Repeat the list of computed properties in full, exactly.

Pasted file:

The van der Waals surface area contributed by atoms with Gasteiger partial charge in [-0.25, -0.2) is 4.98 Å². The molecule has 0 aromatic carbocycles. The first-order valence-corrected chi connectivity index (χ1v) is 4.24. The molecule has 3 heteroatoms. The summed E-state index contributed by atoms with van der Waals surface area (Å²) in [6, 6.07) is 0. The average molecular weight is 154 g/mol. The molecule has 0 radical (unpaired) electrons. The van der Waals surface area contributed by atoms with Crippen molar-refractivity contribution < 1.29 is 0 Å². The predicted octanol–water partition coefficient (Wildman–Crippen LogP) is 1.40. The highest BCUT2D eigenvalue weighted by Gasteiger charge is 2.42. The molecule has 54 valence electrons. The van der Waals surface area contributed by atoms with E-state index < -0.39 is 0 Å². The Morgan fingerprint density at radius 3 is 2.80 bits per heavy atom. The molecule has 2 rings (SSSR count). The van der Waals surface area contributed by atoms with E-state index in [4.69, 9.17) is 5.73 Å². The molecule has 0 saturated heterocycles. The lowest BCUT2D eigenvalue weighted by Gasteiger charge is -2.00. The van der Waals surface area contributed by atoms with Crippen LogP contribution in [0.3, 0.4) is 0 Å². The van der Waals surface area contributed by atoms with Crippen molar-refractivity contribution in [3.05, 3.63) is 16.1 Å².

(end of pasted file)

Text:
The van der Waals surface area contributed by atoms with Gasteiger partial charge in [-0.25, -0.2) is 4.98 Å². The molecule has 0 aromatic carbocycles. The first-order valence-corrected chi connectivity index (χ1v) is 4.24. The molecule has 3 heteroatoms. The summed E-state index contributed by atoms with van der Waals surface area (Å²) in [6, 6.07) is 0. The average molecular weight is 154 g/mol. The molecule has 0 radical (unpaired) electrons. The van der Waals surface area contributed by atoms with Crippen molar-refractivity contribution < 1.29 is 0 Å². The predicted octanol–water partition coefficient (Wildman–Crippen LogP) is 1.40. The highest BCUT2D eigenvalue weighted by Gasteiger charge is 2.42. The molecule has 54 valence electrons. The van der Waals surface area contributed by atoms with E-state index < -0.39 is 0 Å². The Morgan fingerprint density at radius 3 is 2.80 bits per heavy atom. The molecule has 2 rings (SSSR count). The van der Waals surface area contributed by atoms with E-state index in [4.69, 9.17) is 5.73 Å². The molecule has 0 saturated heterocycles. The lowest BCUT2D eigenvalue weighted by Gasteiger charge is -2.00. The van der Waals surface area contributed by atoms with Crippen LogP contribution in [0.3, 0.4) is 0 Å². The van der Waals surface area contributed by atoms with Crippen molar-refractivity contribution in [3.05, 3.63) is 16.1 Å².